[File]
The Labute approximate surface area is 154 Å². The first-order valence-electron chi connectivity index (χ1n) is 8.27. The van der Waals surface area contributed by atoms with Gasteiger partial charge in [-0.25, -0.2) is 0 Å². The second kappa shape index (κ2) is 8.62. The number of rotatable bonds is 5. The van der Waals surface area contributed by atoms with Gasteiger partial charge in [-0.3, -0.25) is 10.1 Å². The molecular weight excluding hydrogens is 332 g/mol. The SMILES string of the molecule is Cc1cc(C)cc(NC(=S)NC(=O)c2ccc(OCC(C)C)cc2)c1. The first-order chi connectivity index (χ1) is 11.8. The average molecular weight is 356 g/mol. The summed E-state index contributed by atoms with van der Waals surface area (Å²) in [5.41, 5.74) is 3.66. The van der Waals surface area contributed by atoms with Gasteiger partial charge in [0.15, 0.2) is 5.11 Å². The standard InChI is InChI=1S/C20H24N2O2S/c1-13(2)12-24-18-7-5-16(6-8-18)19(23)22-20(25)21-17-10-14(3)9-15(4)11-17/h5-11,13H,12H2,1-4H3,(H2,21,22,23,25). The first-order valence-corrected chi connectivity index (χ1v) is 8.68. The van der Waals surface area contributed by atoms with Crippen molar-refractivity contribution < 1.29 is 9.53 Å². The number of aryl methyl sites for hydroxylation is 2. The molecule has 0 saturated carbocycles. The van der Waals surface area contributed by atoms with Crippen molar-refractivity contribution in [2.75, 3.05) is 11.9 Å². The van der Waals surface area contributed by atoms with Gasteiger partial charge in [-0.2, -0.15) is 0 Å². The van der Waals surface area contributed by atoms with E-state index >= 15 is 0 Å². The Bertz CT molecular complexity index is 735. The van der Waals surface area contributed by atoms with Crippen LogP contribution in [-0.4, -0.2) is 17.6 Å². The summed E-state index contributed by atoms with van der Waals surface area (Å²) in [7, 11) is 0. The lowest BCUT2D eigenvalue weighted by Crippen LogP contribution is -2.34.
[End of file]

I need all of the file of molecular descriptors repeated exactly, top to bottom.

The Labute approximate surface area is 154 Å². The first-order valence-electron chi connectivity index (χ1n) is 8.27. The van der Waals surface area contributed by atoms with Gasteiger partial charge in [-0.25, -0.2) is 0 Å². The second kappa shape index (κ2) is 8.62. The number of rotatable bonds is 5. The van der Waals surface area contributed by atoms with Gasteiger partial charge in [-0.3, -0.25) is 10.1 Å². The molecular weight excluding hydrogens is 332 g/mol. The SMILES string of the molecule is Cc1cc(C)cc(NC(=S)NC(=O)c2ccc(OCC(C)C)cc2)c1. The first-order chi connectivity index (χ1) is 11.8. The average molecular weight is 356 g/mol. The summed E-state index contributed by atoms with van der Waals surface area (Å²) in [5.41, 5.74) is 3.66. The van der Waals surface area contributed by atoms with Gasteiger partial charge in [0.15, 0.2) is 5.11 Å². The standard InChI is InChI=1S/C20H24N2O2S/c1-13(2)12-24-18-7-5-16(6-8-18)19(23)22-20(25)21-17-10-14(3)9-15(4)11-17/h5-11,13H,12H2,1-4H3,(H2,21,22,23,25). The first-order valence-corrected chi connectivity index (χ1v) is 8.68. The van der Waals surface area contributed by atoms with Crippen molar-refractivity contribution < 1.29 is 9.53 Å². The number of aryl methyl sites for hydroxylation is 2. The molecule has 0 saturated carbocycles. The van der Waals surface area contributed by atoms with Crippen molar-refractivity contribution in [2.75, 3.05) is 11.9 Å². The van der Waals surface area contributed by atoms with Gasteiger partial charge in [-0.2, -0.15) is 0 Å². The van der Waals surface area contributed by atoms with E-state index >= 15 is 0 Å². The Bertz CT molecular complexity index is 735. The van der Waals surface area contributed by atoms with Crippen LogP contribution in [-0.4, -0.2) is 17.6 Å². The summed E-state index contributed by atoms with van der Waals surface area (Å²) in [7, 11) is 0. The lowest BCUT2D eigenvalue weighted by Crippen LogP contribution is -2.34.